Supply Chain Disruption Remains Significant Risk for North American Manufacturers

Some economic indicators say we're in a rebound. Others suggest the recovery has reached a plateau. Based on the latest quarterly results from the MFGWatch survey, I'd say only one thing is certain: there's still quite a remarkable level of instability out there, and this is no time to ease up on your strategies for supplier risk management.

For example, consider this finding:

Over half (51 percent) of North American manufacturers participating in the MFGWatch survey said they've experienced a significant supply chain disruption in the past three months that's up from 44 percent in the previous quarter, and marks the fourth straight quarter that more than one-third of survey participants have suffered a disruption.

In addition, for the fourth straight quarter, over one-third of small and medium-sized manufacturers (42 percent) said they've received inquiries or work from companies suffering from supply chain disruptions.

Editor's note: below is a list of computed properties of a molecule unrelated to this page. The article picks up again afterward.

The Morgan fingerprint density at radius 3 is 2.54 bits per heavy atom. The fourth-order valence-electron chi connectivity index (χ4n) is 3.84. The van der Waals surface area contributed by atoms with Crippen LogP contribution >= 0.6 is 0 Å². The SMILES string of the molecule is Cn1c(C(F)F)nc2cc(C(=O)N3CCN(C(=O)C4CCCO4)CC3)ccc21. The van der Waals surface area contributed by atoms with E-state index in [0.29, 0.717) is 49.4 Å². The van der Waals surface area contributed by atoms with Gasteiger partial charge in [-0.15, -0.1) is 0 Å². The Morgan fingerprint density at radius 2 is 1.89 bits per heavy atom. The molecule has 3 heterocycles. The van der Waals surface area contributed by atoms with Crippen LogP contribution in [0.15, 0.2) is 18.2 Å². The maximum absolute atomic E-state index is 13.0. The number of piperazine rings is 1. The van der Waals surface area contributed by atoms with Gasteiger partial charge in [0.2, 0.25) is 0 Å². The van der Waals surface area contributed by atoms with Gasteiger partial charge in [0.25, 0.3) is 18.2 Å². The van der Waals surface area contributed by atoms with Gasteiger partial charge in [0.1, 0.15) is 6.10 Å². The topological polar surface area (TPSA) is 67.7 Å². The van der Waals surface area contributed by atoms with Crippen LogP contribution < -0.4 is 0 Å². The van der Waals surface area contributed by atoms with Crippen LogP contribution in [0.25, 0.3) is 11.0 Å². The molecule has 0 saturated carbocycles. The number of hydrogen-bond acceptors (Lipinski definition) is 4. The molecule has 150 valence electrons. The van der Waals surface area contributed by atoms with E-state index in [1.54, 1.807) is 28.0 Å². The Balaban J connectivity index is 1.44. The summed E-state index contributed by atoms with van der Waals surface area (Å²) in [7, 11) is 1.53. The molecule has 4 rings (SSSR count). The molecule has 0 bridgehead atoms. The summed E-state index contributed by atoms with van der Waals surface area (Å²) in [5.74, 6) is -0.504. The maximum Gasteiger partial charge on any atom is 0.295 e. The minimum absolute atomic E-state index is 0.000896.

The survey results also show that large manufacturers continue to express optimism, but it seems that unfortunately, all that optimism is failing to manifest itself. For instance:


Expectations to increase the number of suppliers engaged for production rose to 43 percent from 32 percent in the previous quarter. However, only 8 percent of the nearly 500 manufacturers surveyed actually grew their stable of suppliers the third straight quarter with such disparity.


Likewise, while nearly one-third (31 percent) expected to increase employment in the second quarter of 2010, only 20 percent actually did so.



Nearly one-quarter of those polled (23 percent) said they decreased staff, up from 10 percent in the first quarter of 2010 and above the 21 percent reported in the fourth quarter of 2009.


"While the economy in North America seems to be cooling down, there are positive signs," says Mitch Free, founder and CEO of MFG.com. "The stated job losses within large manufacturers is troubling because we need to see more consistent employment growth. It's likely that many of these OEMs are sourcing more work to their supply chains, which explains the growth in small and mid-sized manufacturers. But the most perplexing data is around supply chain disruptions; this quarter, over half indicate they've experienced a significant disruption. This number represents a tremendous level of instability and waste. However, any upward movement in small business hiring is welcome news."

More details from the latest MFGWatch survey are available here.

TAGS: Finance
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